Okay, this was straight out of video game fantasy booking. Undertaker versus random button.
Still, it got the fans what they wanted to see: the Undertaker’s entrance. Someone made the comparison that the Undertaker nowadays is like the Sandman was in ECW – and that’s alright! There’s more pyro and lasers for the Dead Man than we got at WrestleMania (that’s the virtually-unlimited budget for you), which meant that it didn’t really matter what the match was like. Predictably, it was slow, drawn out, and delivered everything the crowd wanted. A little bit of Rusev on offence, but in the end, the Old School to Rusev, a tombstone to Aiden English, and the Undertaker won by stacking up Rusev and English in the casket. **
Steel Cage Match for WWE Universal Championship: Roman Reigns vs. Brock Lesnar (c)
The fear going into this match among some was that perhaps WWE still wouldn’t get a pro-Reigns reaction, with the crowd possibly thinking that it was the “in thing” to boo him. Judging by the audio muting, that might well have happened…
Without the crowd dumping all over this match like we had at WrestleMania, this was infinitely more watchable, with Lesnar going all out with German suplexes early on, before showing us that perhaps climbing a cage isn’t his forte. Just as well, really, as Roman Reigns kept throwing him into the cage walls, before a spear took him down… but not for long as Reigns had to throw in some more spears before his attempt to leave the cage led to Paul Heyman slamming the door in his head a la Chyna/Mick Foley back in the day.
In the end though, despite the best efforts of Heyman, Reigns threw in yet another spear, before using the chair Heyman tossed into the ring. A Superman punch leads to yet another spear, but this time Lesnar’s taken into the cage wall… which breaks, as both men crashed to the floor, with Reigns taking a nasty DDT-like bump on the way down. Strictly speaking, Reigns won because his feet hit first, but Lesnar’s back hit first… and so he’s declared the winner. That wasn’t too bad a match, but these disputed/non-finishes are starting to rack up, even for a house show! *¾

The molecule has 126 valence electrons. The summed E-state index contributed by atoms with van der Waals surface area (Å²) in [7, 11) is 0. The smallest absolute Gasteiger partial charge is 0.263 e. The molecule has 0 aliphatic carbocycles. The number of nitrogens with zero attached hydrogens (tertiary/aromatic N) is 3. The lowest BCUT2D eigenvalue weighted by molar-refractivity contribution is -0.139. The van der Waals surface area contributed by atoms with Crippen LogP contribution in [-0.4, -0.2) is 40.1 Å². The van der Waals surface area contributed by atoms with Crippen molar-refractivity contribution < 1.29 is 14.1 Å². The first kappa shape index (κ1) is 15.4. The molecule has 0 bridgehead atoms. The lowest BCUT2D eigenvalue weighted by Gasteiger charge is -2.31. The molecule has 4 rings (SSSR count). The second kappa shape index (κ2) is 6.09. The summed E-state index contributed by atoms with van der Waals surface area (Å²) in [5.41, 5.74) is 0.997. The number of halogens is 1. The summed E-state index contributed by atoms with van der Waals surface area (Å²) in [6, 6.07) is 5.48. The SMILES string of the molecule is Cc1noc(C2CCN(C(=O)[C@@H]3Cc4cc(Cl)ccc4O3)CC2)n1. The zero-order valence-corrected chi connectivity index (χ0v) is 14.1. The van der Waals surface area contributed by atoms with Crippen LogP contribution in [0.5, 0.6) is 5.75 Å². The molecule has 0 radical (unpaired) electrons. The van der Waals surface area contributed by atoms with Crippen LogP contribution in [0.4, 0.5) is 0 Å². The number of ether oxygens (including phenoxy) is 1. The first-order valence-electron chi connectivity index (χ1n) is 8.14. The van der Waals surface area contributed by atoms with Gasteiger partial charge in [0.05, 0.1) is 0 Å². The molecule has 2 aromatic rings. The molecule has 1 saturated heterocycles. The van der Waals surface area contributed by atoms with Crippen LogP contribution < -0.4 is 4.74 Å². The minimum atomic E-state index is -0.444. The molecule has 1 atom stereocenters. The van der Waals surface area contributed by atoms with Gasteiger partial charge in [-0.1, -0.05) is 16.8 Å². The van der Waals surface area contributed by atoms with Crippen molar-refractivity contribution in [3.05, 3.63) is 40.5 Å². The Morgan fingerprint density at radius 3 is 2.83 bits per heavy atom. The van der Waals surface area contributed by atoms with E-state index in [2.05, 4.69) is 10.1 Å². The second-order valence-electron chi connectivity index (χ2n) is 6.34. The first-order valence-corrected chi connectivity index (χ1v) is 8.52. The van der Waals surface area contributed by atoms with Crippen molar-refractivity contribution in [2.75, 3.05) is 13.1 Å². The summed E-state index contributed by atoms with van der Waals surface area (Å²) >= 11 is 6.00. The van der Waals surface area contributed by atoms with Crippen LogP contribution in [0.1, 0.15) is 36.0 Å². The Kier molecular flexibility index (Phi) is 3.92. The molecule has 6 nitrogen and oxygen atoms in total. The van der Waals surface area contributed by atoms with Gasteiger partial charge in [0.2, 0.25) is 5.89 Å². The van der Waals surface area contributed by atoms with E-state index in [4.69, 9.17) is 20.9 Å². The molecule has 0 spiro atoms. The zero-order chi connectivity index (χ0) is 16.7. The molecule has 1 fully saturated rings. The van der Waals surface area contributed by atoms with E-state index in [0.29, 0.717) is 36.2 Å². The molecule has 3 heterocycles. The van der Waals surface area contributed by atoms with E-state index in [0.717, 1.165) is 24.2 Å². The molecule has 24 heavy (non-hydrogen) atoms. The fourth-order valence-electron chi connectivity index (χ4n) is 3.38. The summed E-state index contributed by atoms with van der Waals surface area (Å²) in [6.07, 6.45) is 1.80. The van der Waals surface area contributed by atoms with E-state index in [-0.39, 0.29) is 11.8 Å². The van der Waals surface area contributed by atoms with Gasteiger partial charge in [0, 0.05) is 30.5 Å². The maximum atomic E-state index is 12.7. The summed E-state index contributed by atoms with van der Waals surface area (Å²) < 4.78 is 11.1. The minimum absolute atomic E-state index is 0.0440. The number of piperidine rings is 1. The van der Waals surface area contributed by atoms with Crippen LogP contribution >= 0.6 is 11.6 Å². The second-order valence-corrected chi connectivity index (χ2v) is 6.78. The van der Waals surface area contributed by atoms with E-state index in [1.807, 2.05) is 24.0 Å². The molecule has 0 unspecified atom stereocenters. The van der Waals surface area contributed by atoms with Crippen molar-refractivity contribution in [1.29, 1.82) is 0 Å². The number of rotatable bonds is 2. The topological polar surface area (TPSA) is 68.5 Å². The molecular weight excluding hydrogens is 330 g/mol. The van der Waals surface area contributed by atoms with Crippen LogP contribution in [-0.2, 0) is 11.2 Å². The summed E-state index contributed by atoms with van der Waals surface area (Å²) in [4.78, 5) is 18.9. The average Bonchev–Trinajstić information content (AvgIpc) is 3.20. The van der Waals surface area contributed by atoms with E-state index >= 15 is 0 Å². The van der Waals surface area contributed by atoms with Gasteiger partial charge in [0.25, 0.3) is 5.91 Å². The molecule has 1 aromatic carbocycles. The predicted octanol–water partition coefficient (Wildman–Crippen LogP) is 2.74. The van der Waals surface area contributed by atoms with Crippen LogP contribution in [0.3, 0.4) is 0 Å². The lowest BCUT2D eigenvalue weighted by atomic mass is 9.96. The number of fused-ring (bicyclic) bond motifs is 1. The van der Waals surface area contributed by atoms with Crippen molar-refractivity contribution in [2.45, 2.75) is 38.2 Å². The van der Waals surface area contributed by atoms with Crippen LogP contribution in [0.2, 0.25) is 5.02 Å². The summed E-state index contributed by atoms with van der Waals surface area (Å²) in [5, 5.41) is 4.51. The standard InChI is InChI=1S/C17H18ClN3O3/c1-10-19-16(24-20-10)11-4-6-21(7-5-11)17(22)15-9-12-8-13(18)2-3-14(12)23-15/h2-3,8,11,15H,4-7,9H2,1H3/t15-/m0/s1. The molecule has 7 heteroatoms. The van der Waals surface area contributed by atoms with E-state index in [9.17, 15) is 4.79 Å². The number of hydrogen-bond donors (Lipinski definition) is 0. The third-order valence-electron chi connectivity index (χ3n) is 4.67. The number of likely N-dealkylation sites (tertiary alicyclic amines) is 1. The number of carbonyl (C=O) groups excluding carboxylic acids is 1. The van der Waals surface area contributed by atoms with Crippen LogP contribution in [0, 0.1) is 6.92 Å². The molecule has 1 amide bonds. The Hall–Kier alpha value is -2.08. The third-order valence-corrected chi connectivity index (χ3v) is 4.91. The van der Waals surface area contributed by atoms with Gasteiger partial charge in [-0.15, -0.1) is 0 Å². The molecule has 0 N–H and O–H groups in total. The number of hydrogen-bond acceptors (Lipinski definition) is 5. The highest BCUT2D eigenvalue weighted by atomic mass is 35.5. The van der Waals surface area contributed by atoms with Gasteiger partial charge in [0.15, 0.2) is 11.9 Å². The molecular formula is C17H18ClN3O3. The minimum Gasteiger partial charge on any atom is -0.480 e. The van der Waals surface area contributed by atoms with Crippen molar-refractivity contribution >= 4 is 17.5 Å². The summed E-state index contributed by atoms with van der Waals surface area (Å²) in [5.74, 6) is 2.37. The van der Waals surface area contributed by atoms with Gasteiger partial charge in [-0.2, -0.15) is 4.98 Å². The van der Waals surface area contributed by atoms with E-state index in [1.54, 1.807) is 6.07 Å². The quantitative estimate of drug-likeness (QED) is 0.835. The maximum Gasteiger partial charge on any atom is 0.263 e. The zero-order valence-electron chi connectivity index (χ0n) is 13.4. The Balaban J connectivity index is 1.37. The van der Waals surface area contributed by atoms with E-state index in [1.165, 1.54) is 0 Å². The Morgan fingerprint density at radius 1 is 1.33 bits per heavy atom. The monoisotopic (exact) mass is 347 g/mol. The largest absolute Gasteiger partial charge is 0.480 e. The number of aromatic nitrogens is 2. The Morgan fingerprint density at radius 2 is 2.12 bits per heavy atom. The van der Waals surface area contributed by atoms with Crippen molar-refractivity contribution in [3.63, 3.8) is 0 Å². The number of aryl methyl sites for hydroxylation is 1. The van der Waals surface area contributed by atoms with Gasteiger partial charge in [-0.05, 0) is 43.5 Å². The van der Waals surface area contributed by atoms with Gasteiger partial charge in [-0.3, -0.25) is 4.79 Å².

Greatest Royal Rumble
No, we’re not going to go through every single entry and exit. 50 entrants at 90 seconds a-piece (theoretically) meant this was going to be long, and with nobody pulling double duty, we had a few surprises.
Mike Kanellis did the Santino – getting clotheslined out as soon as he arrived – while we had surprise entrants: sumo wrestler Hiroki Sumi (or Hishofuji, as he’s known in the sumo world), Hornswoggle, NXT’s Tucker Knight, Dan Matha and Babatunde all made appearances, while Rey Mysterio, Great Khali and Chris Jericho got loud reactions for their entries… but none of these were the big stories.
Daniel Bryan, who’s cursed to start every Royal Rumble at 1 or 2 because of the “yes” entrance, went long, being the last-but-one man eliminated after 76 minutes… shattering the record Mysterio held by almost quarter of an hour. Eventual winner Braun Strowman scored 13 eliminations, one more than the record held by Roman Reigns, as some felt that this show perhaps marked the ushering away of Roman Reigns from the title picture, with Braun slowly sliding into his place. We’ll see about that.
As a match, it was what you’d expect from a Rumble. The ring rarely felt too full, and when it did, we invariably had a monster of a big name out to clear things. Elias had a hot streak in the middle of the match, as did Mark Henry and Mojo Rawley, while Titus O’Neil…
— Austin Creed (@XavierWoodsPhD) April 27, 2018
Some of the NXT appearances were odd, with Babatunde not really adding much but being another big guy to the mix, likewise Dan Matha (who apparently has become a trainer after his teased debut proved to be a storyline piece for Samoa Joe). The end came when Braun played monster, wiping out Shane McMahon through the English announce table, before crotching Big Cass on the top rope… yanking that rope for comedic effect, and then charging him down to the floor. Braun wins, and that, my friends was that.
What does he win though? Well, there’s no title shot, per se, but he did win a massive trophy, a title belt that may very well end up on his office shelf, and a firework display that probably cost more than WWE’s annual budget these days. **½
We’ve been at pains to say it, but this really was a house show. Ignore the cameras, the beyond-extravagant production and pyro, and you mostly had a show that you’ll get most weekends at arenas across America. Without the wacky extra stipulations that came from trying to appease the nation that spent millions on it!
Sure, there were issues with things away from the show – topics I’m not going to touch with a bargepole; and if you’re looking for “great matches”, only the ladder match is one to seek out… but in a vacuum, this show was enjoyable and delivered exactly what WWE’s target is these days.